Although some private settlements of the Turks in Europe, namely in Thrace and the Thracian (Callipoli) peninsula, had existed, in all likelihood, from the first years of the reign of Cantacuzene, they did not seem dangerous, for they were, of course, under Byzantine authority. But at the beginning of the fifties, a small stronghold near Callipolis (Callipoli), Zympa, fell into the hands of the Turks. Cantacuzene's attempt to bribe the Turks to evacuate Zympa failed.
In 1354 almost the whole southern coast of Thrace was struck by a terrible earthquake, which destroyed many cities and fortresses. The Turks fortified Zympa, and seized several cities in the peninsula which were abandoned by the population after the earthquake, among them Callipolis. There they constructed walls, erected strong fortifications and an arsenal, and set a large garrison, so that Callipolis became an extremely important strategic center and a base of support for their further advance in the Balkan peninsula. The people of Constantinople immediately realized their danger, and the news of the capture of Callipolis by the Turks threw them into despair. A prominent writer of the epoch, Demetrius Cydones, testified that clamors and lamentations resounded all over the whole city. What speeches, he wrote, were more heard then in the city? Have we not perished? Are not all of us within the walls (of the city) caught as if in the net of the barbarians? Is he not happy who, before these dangers, has left the city? In order to escape slavery all were hastening to Italy, Spain, and even farther towards the sea beyond the Pillars, that is to say, beyond the Pillars of Hercules (present day Straits of Gibraltar), perhaps to England. Of these events a Russian chronicler remarked, In the year 6854 (ab. 1346) the Ismailites (i.e., the Turks) crossed on this side, into the Greek land. In the year 6865 (ab. 1357) they took Callipolis from the Greeks.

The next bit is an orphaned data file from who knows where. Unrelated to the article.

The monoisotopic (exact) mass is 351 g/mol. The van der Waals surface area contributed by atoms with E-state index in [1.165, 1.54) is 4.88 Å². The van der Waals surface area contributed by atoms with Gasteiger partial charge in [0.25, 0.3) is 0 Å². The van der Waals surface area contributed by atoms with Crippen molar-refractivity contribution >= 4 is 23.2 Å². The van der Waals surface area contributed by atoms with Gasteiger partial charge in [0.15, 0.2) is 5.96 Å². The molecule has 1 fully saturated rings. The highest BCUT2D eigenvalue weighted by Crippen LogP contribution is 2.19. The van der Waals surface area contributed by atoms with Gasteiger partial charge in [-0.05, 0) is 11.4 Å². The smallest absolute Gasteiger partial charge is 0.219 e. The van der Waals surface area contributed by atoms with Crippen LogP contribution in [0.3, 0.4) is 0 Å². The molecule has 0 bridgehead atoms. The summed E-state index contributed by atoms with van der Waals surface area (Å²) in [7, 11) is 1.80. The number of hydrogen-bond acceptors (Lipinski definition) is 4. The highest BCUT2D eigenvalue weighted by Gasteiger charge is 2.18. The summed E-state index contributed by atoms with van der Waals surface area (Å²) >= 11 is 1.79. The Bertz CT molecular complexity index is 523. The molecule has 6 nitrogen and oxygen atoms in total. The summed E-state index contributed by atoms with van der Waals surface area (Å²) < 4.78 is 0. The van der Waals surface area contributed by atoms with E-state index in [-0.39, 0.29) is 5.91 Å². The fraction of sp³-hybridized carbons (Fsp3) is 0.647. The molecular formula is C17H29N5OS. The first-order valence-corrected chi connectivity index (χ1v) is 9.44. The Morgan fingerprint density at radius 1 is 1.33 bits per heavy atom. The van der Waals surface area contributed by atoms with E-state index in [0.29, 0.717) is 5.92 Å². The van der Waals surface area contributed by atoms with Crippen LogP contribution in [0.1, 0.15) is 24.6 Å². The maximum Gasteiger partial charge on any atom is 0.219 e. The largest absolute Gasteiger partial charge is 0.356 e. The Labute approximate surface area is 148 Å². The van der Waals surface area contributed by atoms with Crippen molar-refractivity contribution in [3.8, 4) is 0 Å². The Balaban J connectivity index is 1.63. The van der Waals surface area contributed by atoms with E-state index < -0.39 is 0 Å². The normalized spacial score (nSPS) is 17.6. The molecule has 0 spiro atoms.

At that time the Venetian representative at Constantinople notified his government of the danger from the Turks, their possible capture of the remnants of the Empire, the general discontent in Byzantium, with the Emperor and government, and finally, the desire of the majority of the population to be under the power of the Latins, particularly of Venice. In another report the same official wrote that the Greeks of Constantinople, wishing to be protected against the Turks, desired first of all, the domination of Venice, or, if that was impossible, that of the King of Hungary or Serbia. To what extent the point of view of the Venetian representative reflected the real spirit in Constantinople is difficult to say.
A History of the Byzantine Empire - Table of Contents
Next Chapter : Manuel II (1391-1425) and the Turks
Previous Chapter : John V, John VI Cantacuzene and the apogee of Serbian power
Reference address : https://www.ellopos.net/elpenor/vasilief/policies-byzantium-fourteenth-century.asp?pg=2